The CEO of an investment company with coal mine holdings has ludicrous ideas about worker safety. He thinks coal miners should rely on their natural instincts to be safe. He says emergency breathing equipment, rescue chambers, and proximity detectors are a waste of money.
Striking West Virginia educators are inspiring teachers across the country; U.S. appeals court rules that bias laws also prohibit workplace discrimination against transgender people; Austin extends its new paid sick leave rule to city temp workers; and congressional Democrats introduce legislation to protect workers’ tips.
Guns are the third leading cause of injury-related death in the country. Every year, more than 12,000 gun homicides happen in the U.S., and for every person killed with a gun, two more are injured. Whether Congress will do anything about this violence is a whole other (depressing) article. But there is evidence that change is possible.
In many households, a Thanksgiving tradition is for someone at the table to express appreciation for the meal in front of them. We often overlook the individuals who do the labor-intensive and dangerous work that brings the turkeys and other food to our table.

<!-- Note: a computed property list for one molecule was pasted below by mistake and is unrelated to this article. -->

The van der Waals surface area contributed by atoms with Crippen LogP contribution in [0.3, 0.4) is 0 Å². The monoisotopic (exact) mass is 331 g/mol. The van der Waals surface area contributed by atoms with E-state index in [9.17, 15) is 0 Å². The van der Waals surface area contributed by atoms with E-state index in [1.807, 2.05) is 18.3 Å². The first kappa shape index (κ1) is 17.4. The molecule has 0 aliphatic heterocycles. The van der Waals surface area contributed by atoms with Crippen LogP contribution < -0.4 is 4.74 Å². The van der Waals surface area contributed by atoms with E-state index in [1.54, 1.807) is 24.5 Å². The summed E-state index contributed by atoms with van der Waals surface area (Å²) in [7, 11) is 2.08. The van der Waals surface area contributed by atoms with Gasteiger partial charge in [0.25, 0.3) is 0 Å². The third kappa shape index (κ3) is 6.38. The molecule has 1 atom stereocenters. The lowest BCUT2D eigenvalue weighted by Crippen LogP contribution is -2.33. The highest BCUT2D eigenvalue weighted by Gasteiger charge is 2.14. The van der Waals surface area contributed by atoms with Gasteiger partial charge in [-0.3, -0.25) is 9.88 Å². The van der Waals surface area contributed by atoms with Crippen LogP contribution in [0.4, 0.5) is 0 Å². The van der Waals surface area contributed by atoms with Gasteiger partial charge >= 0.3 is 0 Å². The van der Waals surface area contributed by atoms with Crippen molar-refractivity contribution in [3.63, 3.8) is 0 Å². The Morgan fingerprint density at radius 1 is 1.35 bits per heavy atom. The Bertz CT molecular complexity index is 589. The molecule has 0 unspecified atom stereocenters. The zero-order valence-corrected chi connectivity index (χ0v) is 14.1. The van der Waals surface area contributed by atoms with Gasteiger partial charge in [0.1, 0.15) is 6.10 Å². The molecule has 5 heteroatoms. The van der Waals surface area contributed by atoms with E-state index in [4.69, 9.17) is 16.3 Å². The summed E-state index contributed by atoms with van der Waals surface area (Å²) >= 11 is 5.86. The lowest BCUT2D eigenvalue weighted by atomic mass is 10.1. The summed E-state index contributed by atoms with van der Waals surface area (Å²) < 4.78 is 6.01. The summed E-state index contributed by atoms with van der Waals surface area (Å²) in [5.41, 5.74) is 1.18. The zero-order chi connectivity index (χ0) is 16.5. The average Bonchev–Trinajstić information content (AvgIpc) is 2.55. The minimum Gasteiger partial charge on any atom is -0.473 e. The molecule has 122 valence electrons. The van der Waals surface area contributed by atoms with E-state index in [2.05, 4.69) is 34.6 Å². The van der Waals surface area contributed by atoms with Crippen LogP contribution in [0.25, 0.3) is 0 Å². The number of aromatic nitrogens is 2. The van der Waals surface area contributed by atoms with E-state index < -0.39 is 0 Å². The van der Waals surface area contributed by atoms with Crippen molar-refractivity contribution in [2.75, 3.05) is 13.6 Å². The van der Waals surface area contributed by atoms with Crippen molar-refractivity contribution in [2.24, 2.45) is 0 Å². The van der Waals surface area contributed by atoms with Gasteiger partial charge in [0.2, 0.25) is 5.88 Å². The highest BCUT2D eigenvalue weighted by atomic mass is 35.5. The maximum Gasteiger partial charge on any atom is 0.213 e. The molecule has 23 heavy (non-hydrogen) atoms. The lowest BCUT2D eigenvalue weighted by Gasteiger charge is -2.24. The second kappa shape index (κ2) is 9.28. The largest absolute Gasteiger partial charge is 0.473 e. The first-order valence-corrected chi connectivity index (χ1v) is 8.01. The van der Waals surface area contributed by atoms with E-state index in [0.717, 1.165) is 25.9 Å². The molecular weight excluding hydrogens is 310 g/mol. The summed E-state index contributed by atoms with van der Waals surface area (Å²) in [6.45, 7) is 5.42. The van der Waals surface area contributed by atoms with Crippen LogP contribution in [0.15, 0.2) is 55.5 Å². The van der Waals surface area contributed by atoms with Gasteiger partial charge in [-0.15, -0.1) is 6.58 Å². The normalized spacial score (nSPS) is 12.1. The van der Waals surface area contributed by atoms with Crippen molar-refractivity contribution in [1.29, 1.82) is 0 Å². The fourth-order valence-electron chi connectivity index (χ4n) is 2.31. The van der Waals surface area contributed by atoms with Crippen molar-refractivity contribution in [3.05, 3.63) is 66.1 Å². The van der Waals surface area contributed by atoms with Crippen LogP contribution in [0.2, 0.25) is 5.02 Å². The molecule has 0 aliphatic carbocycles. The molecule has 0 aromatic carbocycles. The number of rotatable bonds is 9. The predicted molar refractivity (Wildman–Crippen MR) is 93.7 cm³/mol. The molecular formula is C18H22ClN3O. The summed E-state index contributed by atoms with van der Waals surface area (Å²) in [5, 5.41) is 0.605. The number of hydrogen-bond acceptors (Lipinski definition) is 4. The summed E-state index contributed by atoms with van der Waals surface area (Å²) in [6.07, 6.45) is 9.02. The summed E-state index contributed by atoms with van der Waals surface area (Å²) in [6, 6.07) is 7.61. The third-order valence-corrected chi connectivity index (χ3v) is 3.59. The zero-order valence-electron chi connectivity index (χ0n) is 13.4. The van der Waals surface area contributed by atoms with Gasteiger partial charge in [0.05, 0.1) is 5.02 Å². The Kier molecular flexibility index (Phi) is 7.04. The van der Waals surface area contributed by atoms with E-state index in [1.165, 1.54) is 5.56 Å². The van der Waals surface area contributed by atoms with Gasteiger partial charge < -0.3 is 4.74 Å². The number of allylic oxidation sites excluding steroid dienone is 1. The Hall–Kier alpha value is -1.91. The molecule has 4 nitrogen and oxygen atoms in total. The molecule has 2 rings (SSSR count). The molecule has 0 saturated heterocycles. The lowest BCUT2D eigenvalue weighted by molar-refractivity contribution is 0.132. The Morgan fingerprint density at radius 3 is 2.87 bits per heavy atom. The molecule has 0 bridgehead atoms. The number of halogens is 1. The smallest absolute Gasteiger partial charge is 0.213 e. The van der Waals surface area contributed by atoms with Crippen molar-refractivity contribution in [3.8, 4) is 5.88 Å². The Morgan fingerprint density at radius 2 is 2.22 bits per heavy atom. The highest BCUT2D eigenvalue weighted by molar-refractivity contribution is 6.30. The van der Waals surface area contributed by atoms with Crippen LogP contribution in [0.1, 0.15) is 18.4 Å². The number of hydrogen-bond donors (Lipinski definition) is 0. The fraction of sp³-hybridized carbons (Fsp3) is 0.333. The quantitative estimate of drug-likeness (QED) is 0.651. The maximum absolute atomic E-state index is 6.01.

U.S. Chemical Safety Board considers withdrawing retaliation protections for offshore oil workers; unions re-examine their role in the wake of sexual harassment revelations; America’s fastest-growing jobs are also among the lowest-paying jobs; and migrant women continue to face exploitation on the job.
Appeals Court judges Merrick Garland and David Tatel probed and cajoled a courtroom filled with attorneys who were either challenging or defending OSHA’s 2016 silica standard. I share some of my favorite quotes from the September 26 proceeding.
Guns are the third leading cause of injury-related death in the country. Every year, nearly 12,000 gun homicides happen in the U.S., and for every person killed, two more are injured. Whether Congress will do anything about this violence is a whole other (depressing) article. But there is evidence that change is possible.
In the last two years, the California Legislature has provided the Department of Industrial Relations with significantly increased financial resources to enhance the effectiveness of Cal/OSHA and better protect the 19 million workers in the state. DIR has failed to take full advantage of these resources to strengthen Cal/OSHA while at the same time it has provided refunds to employers who have paid the fees that generate these unused resources. The net effect is a Cal/OSHA that is weaker and less effective than it could be if all available resources were put to work. The people who pay the cost of these resources “left on the table” are the workers of California and their families and communities.
Reporters investigate the deaths of five workers at Tampa Electric; OSHA removes worker fatality information from its home page; more workers sue Fraser Shipyards for hazardous lead exposures; and the Secret Service runs out of money to pay its agents.
A Center for Progressive Reform analysis of the Trump administration’s first regulatory agenda finds delay and abandonment of dozens of rules designed to protect public health.